“You worry too much” is a phrase more often heard by women than by men, evidencing the common belief that women are the chief worriers.
In survey taken regarding the frequency of worry, women score higher than men, says Holly Hazlett-Stevens, an assistant professor of psychology at the University of Nevada, who has conducted research on the topic.
In recent years, however, scientists using new imaging techniques have been able to compare brain activity by gender. Their findings show not that women worry more but that they think – and likely worry – differently than men do.
Women’s brains show more communication between the hemispheres than men’s brains, says Dr. Vesna Pirec, a psychiatrist at Rush University Medical Center in Chicago.
In men’s brains, the left hemisphere – often considered the analytical part of the brain – is more active, she says.
“With both hemispheres activated in women, there are many more different types of emotional reactions,” she says. “And women, in times of stress, also tend to remember many more details than men would.”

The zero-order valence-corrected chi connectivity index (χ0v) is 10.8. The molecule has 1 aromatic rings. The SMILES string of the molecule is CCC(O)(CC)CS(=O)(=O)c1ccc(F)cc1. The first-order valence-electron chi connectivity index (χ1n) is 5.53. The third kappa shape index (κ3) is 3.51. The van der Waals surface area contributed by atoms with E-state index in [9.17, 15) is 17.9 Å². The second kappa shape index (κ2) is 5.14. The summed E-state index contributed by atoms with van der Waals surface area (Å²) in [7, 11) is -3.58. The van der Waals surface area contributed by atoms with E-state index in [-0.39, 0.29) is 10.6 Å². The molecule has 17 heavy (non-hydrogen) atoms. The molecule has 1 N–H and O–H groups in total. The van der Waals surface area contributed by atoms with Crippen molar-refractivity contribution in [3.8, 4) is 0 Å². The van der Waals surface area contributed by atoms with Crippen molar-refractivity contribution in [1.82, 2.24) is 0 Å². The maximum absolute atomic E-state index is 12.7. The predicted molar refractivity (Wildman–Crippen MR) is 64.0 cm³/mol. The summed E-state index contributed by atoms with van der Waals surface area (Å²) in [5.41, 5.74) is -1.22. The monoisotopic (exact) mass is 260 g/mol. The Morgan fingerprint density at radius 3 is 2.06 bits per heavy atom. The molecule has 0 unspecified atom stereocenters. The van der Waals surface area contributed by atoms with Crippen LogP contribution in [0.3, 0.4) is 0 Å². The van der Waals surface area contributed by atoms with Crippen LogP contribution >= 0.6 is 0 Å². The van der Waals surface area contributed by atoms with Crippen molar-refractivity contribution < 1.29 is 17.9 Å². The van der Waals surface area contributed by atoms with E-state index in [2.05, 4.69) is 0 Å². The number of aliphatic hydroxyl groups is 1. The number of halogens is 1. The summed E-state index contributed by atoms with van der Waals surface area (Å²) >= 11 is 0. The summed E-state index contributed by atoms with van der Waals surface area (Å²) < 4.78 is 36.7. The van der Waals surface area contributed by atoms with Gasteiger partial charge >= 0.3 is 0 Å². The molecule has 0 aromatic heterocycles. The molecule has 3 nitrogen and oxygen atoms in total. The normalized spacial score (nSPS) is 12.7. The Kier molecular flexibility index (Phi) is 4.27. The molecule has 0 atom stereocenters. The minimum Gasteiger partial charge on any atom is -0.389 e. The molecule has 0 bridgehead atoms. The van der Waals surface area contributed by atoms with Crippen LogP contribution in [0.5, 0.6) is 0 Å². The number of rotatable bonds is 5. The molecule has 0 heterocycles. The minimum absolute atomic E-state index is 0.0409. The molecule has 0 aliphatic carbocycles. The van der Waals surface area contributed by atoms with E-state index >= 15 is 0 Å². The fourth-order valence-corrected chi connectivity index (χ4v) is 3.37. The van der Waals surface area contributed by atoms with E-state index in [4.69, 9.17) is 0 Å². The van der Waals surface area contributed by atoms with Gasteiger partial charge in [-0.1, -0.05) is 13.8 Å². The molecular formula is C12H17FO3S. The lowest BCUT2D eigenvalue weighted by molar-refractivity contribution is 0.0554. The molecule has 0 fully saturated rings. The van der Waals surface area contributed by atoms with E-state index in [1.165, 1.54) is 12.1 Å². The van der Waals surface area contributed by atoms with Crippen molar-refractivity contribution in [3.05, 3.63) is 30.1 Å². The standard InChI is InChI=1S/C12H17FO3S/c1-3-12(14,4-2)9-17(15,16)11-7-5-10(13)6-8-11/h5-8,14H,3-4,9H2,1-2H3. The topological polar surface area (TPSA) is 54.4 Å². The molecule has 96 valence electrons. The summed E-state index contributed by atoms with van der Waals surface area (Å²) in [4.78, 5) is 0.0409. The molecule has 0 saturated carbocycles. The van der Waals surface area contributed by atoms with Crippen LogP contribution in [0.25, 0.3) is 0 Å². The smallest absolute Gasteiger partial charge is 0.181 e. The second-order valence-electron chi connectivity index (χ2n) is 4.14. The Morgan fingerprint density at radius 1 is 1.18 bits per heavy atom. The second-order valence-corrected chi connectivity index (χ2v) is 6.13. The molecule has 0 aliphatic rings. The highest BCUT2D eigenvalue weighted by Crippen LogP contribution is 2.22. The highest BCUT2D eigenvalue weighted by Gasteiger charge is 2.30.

The differences can be attributed to gender roles over the centuries as well as brain evolution, Pirec states. Women juggle raising children, cooking and taking care of the family, she says.
“Men in those times had mostly one task: to go hunting and provide food,” Pirec adds. “So their brains developed differently.”
As well, women may express their worries in a different manner than men do.
“Women have a greater tendency to brood, with a lot of… (emotion) engaged in it,” says Dr. Joan Lang, chairwoman of the department of psychiatry at St. Louis University School of Medicine.
“Men have a tendency to be a little bit more obsessive, concentrating on ‘What should I do?’ rather than ‘What am I feeling?’”
Hazlett-Stevens says, “We also know that women are twice as likely as men to suffer from generalized anxiety disorder that is associated with chronic and problematic worry.”